"...Sestan acknowledged that surgeons at Yale had already asked him if the brain-preserving technology could have medical uses. Disembodied human brains, he said, could become guinea pigs for testing exotic cancer cures and speculative Alzheimer’s treatments too dangerous to try on the living. The setup, jokingly dubbed the “brain in a bucket,” would quickly raise serious ethical and legal questions if it were tried on a human. For instance, if a person’s brain were reanimated outside the body, would that person awake in what would amount to the ultimate sensory deprivation chamber, without ears, eyes, or a way to communicate? Would someone retain memories, an identity, or legal rights? Could researchers ethically dissect or dispose of such a brain? Also, because federal safety regulations apply to people, not “dead” tissues, it is uncertain whether the US Food and Drug Administration would have any say over whether scientists could attempt such a reanimation procedure."

    "...It’s well known that a comatose brain can be kept alive for at least decades. That is the case with brain-dead people whose families elect to keep them attached to ventilating machines. Less well explored are artificial means of maintaining a brain wholly separated from its body. There have been previous attempts, including a 1993 report involving rodents, but Sestan’s team is the first to achieve it with a large mammal, without using cold temperatures, and with such promising results. At first, the Yale group was uncertain if an “ex vivo” brain to which circulation was restored would regain consciousness. To answer that question, the scientists checked for signs of complex activity in the pig brains using a version of EEG, or electrodes placed on the brain’s surface. These can pick up electrical waves reflecting broad brain activity indicating thoughts and sensations. Initially, Sestan said, they believed they had found such signals, generating both alarm and excitement in the lab, but they later determined that those signals were artifacts created by nearby equipment. Sestan now says the organs produce a flat brain wave equivalent to a comatose state, although the tissue itself “looks surprisingly great” and, once it’s dissected, the cells produce normal-seeming patterns. The lack of wider electrical activity could be irreversible if it is due to damage and cell death. The pigs’ brains were attached to the BrainEx device roughly four hours after the animals were decapitated. However, it could also be due to chemicals the Yale team added to the blood replacement to prevent swelling, which also severely dampen the activity of neurons. “You have to understand that we have so many channel blockers in our solution,” Sestan told the NIH. “This is probably the explanation why we don’t get [any] signal.” Sestan told the NIH it is conceivable that the brains could be kept alive indefinitely and that steps could be attempted to restore awareness. He said his team had elected not to attempt either because “this is uncharted territory.” “That animal brain is not aware of anything, I am very confident of that,” Sestan said, although he expressed concern over how the technique might be used by others in the future. “Hypothetically, somebody takes this technology, makes it better, and restores someone’s [brain] activity. That is restoring a human being. If that person has memory, I would be freaking out completely.” Consciousness isn’t necessary for the type of experiments on brain connections that scientists hope to carry out on living ex vivo brains. “The EEG brain activity is a flat line, but a lot of other things keep on ticking,” says Anna Devor, a neuroscientist at the University of California, San Diego, who is familiar with the Yale project."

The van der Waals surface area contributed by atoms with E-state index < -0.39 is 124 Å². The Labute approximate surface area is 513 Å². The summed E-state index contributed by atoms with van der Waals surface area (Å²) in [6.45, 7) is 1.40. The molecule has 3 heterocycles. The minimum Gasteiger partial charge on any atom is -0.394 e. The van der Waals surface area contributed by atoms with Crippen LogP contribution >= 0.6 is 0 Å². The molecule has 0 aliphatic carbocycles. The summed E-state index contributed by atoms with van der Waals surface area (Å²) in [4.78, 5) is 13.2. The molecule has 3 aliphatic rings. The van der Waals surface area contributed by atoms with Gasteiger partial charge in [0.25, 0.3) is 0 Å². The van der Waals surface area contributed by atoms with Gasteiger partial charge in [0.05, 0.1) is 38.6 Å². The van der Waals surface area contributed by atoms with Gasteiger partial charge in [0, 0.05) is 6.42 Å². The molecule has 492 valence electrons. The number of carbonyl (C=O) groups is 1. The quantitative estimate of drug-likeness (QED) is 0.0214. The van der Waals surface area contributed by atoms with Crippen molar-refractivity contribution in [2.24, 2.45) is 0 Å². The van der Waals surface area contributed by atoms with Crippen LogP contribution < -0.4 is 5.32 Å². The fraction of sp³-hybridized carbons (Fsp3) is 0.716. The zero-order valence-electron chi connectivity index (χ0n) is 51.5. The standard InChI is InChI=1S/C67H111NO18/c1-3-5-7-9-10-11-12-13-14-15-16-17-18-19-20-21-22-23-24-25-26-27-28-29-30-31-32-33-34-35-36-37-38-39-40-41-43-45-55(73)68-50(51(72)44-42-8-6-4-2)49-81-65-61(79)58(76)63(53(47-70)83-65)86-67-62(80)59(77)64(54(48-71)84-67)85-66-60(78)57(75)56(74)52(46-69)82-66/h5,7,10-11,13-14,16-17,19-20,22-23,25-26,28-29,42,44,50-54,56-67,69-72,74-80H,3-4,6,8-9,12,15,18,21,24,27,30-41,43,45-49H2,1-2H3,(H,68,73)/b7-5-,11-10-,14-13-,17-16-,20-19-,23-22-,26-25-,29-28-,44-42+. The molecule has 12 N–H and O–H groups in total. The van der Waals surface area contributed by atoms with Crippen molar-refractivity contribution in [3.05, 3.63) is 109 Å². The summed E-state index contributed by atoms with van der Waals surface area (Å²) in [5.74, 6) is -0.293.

"...The one type of research he thinks may call for quick action to set up rules of the road is Sestan’s unpublished brain preservation technique (which the Nature editorial did not discuss). “If people want to keep human brains alive post mortem, that is a more pressing and realistic problem,” says Hyman. “Given that it is possible with a pig brain, there should be guidelines for human tissue.”"
  2. Bodhi

    Bodhi Member

    Mar 10, 2015
    Trans-humanism /Illuminati confirmed